“I started in Taekwondo when I was eight years old and I have competed several times with state and national champions,” Marcello answered. “At 12 years old I started training jiu-jitsu in my neighborhood and two years later joined the Gracie academy. I went on to win two world titles, and several state and national titles. From there, I moved to the United States as a purple belt, and lived with Rickson Gracie for three years. Under Rickson’s guidance, I was awarded a brown belt and returned to Brazil to debut in MMA. In 1999, I earned my black belt under Master Royler Gracie.”

Marcello spent years training fighters at Chute Boxe who have gone on to become MMA legends and champions. He has seen fighters grow into icons of the sport and with Chute Boxe fighters being known primarily for their aggressive striking, their superb jiu-jitsu skills are often times overlooked.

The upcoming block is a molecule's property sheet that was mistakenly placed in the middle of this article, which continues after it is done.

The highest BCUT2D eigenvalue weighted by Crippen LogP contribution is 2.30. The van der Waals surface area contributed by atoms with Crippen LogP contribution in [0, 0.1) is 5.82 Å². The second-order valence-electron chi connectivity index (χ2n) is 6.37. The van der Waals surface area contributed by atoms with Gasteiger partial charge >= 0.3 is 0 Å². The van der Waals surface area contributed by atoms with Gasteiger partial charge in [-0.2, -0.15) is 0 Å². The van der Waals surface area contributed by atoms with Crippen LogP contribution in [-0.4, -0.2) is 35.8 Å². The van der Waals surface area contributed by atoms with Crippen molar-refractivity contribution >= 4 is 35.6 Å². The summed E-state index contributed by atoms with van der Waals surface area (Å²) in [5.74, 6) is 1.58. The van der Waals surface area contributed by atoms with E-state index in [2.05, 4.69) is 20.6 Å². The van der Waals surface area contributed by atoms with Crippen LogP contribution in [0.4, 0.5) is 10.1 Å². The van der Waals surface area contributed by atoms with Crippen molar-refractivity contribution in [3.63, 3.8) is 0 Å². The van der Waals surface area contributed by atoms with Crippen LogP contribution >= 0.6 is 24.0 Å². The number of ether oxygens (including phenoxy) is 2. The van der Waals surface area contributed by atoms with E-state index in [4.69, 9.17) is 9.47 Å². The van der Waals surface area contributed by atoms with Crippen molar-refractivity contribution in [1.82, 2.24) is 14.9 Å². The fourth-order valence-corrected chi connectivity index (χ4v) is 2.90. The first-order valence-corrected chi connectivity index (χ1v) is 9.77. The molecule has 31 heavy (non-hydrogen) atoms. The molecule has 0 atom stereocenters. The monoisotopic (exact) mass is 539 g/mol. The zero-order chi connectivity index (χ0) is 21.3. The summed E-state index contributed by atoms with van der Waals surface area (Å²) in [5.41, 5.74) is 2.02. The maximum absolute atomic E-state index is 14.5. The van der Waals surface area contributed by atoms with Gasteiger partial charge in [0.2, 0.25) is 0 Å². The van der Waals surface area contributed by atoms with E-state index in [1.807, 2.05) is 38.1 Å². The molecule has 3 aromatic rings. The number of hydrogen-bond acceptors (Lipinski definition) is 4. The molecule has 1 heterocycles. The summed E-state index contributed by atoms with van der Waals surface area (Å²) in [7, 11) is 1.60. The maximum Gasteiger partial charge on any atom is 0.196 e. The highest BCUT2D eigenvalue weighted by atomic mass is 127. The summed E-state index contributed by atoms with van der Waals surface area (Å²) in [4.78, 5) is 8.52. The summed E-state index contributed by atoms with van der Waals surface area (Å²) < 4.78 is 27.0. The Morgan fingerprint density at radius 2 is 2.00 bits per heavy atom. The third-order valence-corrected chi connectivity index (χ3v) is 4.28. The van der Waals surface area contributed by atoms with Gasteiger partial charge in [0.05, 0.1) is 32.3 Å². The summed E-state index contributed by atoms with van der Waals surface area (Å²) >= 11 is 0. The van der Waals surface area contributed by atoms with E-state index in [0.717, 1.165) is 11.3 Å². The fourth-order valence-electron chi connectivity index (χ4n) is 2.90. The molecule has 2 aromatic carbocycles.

“I believe that my jiu-jitsu style for MMA is special because of all of the experience that I had with the best trained strikers in the world. I was fortunate to work with guys like Shogun, Wanderlei, Ninja, and a number of other talented fighters,” Marcello stated. “They are winning fights because the base of the sport is the most important and is what takes you from “beginning to end. They are no longer training with me directly or indirectly, but they still represent my style of Jiu-jitsu, which is technical jiu-jitsu and staying aggressive, while always looking for the submission. What is most important for me is knowing that they are not being finished on the ground. I believe that some of my new athletes will effectively show the fans the unique techniques that I have taught them.”

While Marcello technically parted ways with Chute Boxe in 2009 he is still considered to be their Brazilian Jiu-Jitsu coach and still offers the fighters assistance when possible. Now that his primary focus is in live competition his time is limited to fighting and further developing his own brand of BJJ he calls CM System.